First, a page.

Yeah, thank you very much. As Liz has talked, I’ve been leading this project in Kenya, in fact, I’ve been the main guy, and i’ve been working closely with the community, during data collection, I’ve worked on the on the data, transcribing it. And I’ve been involved in coding. So I have some reflection based on the work, from data connection, till the analysis. Now, when you look at doing data collection, we had a very interactive platform with respondents or the participants, whereby they were very willing and ready to contribute to the project through sharing out their views or perception with regard to the matters, the subject. So we had a very, very interactive time. Participants were willing to share information. The guides (leaders) of the community were also cooperating, because it was a project that the community themselves liked and they were ready to work, to work with us so that we could have a common goal. The community were happy when we introduced to them about the forum theater. And since they love acting, and throughout, they have been willing to listen to information, which have been coming from the performance, it can be, for example, a short movie or a theater performance. So they really liked that. And they asked us to, to involve them when the scripts are ready, so that they themselves can do the performance and have a chance to, to share out their problems in a better way. Because, themselves they’re the ones who have been experiencing the problem. So they will be, they’ll have a chance to share it to the bigger world. So, after the community gave us their information, we went ahead and transcribed, we did some coding and everything which was coming out was really really the touch of the community. And thereafter, we managed to develop some scripts based on the stories that have been saved by the community. And from those stories now, they are the ones that are we are going to share them with you. And I hope you are going to enjoy listening to them. Because they are the stories from the ground. The story from the people themselves. They have not been diluted in one way or another. So hope you will be enjoy.  Thank you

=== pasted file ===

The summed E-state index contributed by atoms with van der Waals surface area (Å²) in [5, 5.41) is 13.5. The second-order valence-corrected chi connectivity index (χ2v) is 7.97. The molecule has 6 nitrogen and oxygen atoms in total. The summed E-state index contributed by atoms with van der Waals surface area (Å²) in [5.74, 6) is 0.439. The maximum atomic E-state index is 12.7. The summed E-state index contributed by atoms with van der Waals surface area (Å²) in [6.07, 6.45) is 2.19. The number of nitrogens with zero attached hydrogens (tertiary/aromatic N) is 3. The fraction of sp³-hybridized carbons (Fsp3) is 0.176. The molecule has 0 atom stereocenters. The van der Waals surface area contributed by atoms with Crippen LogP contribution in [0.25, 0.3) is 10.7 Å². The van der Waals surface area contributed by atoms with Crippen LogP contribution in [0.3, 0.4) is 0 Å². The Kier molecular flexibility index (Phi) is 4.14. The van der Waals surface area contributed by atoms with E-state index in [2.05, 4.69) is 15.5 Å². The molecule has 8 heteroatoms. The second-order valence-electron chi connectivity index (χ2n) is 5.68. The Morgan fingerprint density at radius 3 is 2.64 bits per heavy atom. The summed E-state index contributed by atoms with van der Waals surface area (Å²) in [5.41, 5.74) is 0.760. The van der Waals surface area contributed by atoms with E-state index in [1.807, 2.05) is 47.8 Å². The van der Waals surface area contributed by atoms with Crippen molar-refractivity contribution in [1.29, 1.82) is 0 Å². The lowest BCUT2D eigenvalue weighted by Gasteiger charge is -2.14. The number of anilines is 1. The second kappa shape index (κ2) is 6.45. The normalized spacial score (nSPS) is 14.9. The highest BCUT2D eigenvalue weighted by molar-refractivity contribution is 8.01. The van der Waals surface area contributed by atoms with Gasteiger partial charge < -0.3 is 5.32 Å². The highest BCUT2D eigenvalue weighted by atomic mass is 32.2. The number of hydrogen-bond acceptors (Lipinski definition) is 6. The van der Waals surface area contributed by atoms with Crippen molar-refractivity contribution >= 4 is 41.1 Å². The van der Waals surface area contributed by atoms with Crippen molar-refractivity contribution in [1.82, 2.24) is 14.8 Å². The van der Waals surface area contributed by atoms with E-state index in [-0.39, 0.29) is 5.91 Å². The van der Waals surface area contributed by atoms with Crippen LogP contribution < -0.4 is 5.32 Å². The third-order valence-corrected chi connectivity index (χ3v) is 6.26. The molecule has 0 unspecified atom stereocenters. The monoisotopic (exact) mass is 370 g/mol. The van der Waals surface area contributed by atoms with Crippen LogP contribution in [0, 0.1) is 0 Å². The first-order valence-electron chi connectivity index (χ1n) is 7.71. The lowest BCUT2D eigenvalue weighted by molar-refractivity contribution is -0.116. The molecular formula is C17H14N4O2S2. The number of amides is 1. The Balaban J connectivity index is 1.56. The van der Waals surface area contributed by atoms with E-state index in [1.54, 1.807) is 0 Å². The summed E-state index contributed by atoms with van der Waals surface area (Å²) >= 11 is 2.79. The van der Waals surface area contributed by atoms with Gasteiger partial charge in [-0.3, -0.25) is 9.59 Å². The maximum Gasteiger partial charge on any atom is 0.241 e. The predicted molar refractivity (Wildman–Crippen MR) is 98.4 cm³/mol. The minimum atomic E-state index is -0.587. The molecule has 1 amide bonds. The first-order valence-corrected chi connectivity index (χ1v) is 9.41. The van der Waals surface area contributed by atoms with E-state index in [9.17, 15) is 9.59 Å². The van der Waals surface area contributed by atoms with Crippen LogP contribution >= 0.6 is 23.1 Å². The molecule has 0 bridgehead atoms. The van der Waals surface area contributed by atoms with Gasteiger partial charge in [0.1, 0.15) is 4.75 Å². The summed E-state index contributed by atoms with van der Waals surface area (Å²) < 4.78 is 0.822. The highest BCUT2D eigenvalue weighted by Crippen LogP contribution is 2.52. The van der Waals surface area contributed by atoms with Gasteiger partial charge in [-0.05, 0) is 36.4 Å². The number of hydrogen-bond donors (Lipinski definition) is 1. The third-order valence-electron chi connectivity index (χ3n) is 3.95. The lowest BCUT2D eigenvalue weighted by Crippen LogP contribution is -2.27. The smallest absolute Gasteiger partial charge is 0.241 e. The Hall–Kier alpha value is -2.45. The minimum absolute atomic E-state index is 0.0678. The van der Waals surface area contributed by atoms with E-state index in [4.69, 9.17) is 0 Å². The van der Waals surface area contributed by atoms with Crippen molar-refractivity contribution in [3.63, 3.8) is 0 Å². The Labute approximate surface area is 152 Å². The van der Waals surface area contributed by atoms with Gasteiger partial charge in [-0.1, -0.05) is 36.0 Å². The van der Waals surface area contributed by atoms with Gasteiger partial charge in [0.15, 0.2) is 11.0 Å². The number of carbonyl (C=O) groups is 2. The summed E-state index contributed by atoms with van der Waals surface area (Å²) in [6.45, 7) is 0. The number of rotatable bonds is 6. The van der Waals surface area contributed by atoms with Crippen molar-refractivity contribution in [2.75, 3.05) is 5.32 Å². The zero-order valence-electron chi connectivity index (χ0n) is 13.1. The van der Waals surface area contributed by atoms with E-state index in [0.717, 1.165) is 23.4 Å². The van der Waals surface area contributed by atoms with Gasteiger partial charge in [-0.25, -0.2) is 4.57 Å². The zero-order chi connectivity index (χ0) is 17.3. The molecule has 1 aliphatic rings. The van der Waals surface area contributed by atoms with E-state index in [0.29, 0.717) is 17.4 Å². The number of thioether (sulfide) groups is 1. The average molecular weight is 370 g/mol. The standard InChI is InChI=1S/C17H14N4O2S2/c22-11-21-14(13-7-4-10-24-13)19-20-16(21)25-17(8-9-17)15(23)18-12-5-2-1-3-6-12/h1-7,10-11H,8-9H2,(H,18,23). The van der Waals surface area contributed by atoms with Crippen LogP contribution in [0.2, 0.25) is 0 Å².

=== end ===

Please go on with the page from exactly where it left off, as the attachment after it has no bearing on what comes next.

Thanks Chris, so as Chris was saying, The stories of this storytelling series we are introducing you to today are based on the interviews and discussions done with about 70, mainly Digo participants in Kwale County Kenya.

Chris do you want to introduce shortly the Digo to us

Okay, Digo, one of the Mijikenda subgroup communities in Kenya, Mijikenda is a Swahili word, which means nine tribes, nine homesteads and it consists of nine sub-tribes that include the Giriama community, the Kauma, the Chonyi, the Jibana, the Kambe, the Ribe, the Rabai, the Duruma and Digo. There are seven tribes, sub tribes, they are found in Kilifi County, while the two other sub tribes, that is Diigo and Duruma, are found in Kwale County. Now, the Digo community, the majority of them profess to the Islamic faith, they are Muslim. And in terms of the place they reside, especially the Msambweni area, they are dominant there. Most of the Digo, they are bilingual. They speak Swahili, and they also speak the local language called the Chidigo.